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Shippensburg University student running for mayor of Chambersburg

29 January 2013 No Comment

By WILLIAM KAUFFMAN
News Editor/The Slate

Republican Darren Brown, non-traditional full-time Shippensburg University student and lifelong Chambersburg resident, is running for mayor of his hometown.

Brown was born in 1980, attended Mary B. Sharpe Elementary School and graduated from Chambersburg Area Senior High School in 1999.

Darren Brown (Courtesy)

He joined the U.S. Army and is a veteran of the Afghanistan and Iraq Wars. He now resides in Chambersburg with his wife and majors in political science at SU.

His political aspirations began when he worked for State Rep. Rob Kauffman’s 2004 campaign and after being inspired by Ron Paul’s message of constitutionality and liberty.

Brown knew he wanted to run for some political office but was unsure which one to choose.

He said he mostly likes the way the current Chambersburg Borough Councilmen vote and said Mayor Peter Lagiovane, who is not running for another term, is the one he wants to replace.

Chambersburg’s government has a weak-mayor system, which means the mayor heads the police department, takes a non-voting position on borough council and serves as a spokesperson to and for the town.

Brown’s platform is about efficiency, transparency and encouragement of charity, which he said he wants to apply as mayor.

More specifically, by efficiency he means he wants to examine certain programs in the police department which consumes 40 percent of the town’s budget.

The Special Emergency Team (SET) and the Crime Impact Team are the programs in the department that Brown specifically mentioned as ones that would be examined for cost-cutting.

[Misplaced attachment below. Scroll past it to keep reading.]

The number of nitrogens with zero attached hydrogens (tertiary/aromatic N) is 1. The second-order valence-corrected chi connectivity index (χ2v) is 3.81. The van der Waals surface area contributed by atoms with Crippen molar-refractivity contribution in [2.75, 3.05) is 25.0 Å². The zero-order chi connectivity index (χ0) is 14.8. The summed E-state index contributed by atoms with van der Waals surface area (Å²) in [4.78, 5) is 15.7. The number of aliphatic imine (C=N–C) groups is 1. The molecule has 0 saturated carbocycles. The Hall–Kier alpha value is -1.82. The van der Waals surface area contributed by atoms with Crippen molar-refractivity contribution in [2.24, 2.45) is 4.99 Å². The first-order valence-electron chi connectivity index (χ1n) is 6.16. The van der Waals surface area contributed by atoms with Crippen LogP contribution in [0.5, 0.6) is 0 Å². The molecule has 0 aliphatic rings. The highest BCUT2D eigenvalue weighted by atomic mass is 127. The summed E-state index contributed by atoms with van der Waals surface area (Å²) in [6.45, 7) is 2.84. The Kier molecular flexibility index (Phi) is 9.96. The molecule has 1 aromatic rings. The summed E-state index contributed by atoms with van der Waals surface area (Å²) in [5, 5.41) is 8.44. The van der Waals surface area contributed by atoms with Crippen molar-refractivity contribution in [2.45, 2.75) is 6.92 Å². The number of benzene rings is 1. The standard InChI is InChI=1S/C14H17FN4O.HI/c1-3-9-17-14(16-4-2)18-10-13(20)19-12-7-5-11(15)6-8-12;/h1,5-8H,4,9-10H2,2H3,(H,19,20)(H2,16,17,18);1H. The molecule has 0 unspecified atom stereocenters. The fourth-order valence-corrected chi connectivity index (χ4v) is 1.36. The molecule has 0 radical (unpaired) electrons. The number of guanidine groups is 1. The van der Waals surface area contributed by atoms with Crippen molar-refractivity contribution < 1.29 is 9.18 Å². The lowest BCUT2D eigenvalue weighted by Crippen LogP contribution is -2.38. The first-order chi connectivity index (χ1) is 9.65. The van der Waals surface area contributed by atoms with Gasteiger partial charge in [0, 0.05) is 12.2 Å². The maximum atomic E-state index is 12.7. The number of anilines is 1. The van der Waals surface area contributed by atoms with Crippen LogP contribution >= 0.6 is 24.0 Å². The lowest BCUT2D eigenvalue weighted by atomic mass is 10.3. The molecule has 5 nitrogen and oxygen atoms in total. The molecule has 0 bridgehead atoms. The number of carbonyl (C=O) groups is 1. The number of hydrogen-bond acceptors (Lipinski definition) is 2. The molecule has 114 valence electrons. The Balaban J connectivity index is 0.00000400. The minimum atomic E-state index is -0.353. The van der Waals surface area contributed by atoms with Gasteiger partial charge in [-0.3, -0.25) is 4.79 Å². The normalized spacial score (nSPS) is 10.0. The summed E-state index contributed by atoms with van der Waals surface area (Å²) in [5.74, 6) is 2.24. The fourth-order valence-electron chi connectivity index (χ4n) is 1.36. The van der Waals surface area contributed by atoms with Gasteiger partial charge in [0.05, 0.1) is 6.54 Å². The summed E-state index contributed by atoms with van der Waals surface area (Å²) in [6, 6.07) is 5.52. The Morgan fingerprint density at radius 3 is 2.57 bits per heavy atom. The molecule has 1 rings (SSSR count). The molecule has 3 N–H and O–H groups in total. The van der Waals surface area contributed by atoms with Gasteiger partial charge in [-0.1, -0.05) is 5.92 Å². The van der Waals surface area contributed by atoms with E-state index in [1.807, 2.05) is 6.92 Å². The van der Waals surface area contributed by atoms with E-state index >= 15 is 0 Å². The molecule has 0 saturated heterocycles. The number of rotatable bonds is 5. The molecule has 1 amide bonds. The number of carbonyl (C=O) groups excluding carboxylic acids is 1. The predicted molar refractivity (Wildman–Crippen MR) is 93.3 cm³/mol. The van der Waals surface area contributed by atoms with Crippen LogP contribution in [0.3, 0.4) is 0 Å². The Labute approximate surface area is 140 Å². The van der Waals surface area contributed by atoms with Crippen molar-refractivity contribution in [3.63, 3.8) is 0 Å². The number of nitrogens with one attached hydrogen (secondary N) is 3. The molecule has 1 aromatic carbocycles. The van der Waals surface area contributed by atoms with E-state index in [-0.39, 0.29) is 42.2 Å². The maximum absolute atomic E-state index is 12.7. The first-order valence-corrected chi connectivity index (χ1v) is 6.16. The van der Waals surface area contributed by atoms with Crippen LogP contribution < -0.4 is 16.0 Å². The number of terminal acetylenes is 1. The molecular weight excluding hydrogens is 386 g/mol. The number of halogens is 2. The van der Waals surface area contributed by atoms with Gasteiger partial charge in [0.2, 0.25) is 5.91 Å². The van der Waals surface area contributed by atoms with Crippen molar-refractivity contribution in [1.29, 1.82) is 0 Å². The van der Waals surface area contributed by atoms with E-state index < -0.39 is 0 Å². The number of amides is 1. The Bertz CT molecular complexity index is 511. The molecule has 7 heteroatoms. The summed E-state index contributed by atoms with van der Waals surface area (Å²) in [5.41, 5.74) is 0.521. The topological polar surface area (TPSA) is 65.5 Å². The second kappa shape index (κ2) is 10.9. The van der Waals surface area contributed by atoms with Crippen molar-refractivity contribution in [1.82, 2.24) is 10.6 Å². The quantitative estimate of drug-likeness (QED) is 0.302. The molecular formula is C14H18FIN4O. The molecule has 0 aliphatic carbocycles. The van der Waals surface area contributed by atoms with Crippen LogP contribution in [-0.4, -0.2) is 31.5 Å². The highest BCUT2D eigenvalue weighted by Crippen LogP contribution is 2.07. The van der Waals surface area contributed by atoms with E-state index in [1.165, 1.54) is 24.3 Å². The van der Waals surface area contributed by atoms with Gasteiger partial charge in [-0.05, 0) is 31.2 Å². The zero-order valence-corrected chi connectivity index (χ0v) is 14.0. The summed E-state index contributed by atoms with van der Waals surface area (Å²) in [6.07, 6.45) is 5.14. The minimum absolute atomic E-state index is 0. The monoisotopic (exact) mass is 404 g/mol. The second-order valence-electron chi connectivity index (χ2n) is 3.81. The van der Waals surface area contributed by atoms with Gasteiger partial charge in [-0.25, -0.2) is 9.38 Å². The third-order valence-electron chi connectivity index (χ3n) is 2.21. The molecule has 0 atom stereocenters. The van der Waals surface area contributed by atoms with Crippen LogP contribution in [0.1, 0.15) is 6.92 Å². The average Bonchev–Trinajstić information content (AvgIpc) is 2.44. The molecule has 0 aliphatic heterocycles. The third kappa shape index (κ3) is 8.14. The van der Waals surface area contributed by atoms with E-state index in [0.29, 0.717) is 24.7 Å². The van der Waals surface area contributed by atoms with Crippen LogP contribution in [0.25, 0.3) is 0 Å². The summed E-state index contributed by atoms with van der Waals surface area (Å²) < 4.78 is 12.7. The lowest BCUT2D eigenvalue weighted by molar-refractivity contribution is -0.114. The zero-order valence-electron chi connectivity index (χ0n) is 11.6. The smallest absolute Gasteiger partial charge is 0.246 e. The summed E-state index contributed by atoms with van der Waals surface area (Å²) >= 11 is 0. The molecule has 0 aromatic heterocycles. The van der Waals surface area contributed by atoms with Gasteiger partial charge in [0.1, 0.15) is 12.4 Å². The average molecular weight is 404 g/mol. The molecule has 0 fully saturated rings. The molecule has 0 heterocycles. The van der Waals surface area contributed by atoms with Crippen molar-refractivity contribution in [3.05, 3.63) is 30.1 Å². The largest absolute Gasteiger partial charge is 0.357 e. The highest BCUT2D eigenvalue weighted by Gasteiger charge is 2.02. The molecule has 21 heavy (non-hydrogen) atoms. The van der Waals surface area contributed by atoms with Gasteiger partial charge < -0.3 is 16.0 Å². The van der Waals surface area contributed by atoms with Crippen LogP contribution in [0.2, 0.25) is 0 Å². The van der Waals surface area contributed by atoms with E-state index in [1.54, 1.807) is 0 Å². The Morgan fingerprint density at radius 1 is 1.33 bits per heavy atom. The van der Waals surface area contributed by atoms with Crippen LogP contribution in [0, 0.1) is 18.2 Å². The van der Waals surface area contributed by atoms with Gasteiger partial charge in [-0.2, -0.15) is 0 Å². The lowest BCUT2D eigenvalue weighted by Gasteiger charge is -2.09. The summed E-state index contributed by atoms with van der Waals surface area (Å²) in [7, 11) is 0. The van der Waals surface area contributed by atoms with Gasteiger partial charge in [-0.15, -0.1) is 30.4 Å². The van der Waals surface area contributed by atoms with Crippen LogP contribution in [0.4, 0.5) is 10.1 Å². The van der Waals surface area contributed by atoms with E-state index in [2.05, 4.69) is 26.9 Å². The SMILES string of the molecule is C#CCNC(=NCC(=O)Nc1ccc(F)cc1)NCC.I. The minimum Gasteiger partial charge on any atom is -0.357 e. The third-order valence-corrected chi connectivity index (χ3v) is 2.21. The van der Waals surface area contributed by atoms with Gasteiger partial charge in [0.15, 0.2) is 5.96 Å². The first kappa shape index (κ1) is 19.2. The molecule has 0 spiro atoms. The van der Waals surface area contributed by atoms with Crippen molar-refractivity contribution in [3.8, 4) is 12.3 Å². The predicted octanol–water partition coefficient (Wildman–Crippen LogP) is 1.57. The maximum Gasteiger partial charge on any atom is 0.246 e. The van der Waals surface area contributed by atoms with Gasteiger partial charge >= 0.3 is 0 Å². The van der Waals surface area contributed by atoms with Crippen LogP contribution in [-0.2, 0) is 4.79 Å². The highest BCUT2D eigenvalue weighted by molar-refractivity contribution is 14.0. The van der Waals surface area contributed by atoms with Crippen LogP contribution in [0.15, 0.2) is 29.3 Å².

“Most people in Chambersburg don’t even know what the SET team is. They’ve never heard of the Crime Impact Team, and their money is going to pay for it through taxes,” Brown said.

Brown said he believes citizens should be informed about on what their tax dollars are being spent on. He would like to use social media and YouTube, along with a call-in telephone line to increase transparency about spending and to let people know what is going on in the community.

Brown also includes charity as part of his platform as a way to encourage the use of non-profit organizations, churches and various other charities to lessen dependence on the government.

“I believe there are a wide range of resources in Chambersburg that don’t raise taxes and still help people,” Brown said. “I believe that if more of these things could be promoted then there would be less reliance on the government for solutions.”

According to Brown, the point about the use of non-profit organizations was one Mayor Lagiovane called naïve when meeting with him. Brown said the mayor and he agreed on little and found there to be a difference in philosophy on the size and role of government.

Brown said he believes in less government than the current mayor because more government means higher taxes. He cited the federal government’s $16.4 trillion debt as reason for less spending at the local level.

Brown publicly announced his campaign in front of the courthouse in downtown Chambersburg on Monday and plans to campaign vigorously throughout the summer by knocking on doors, meeting as many people as possible and talking with them about the issues.

Currently, no one else has announced they are running for mayor of Chambersburg, but that could change. The primary election is on Tuesday, May 21, and the election is on Tuesday, Nov. 5.

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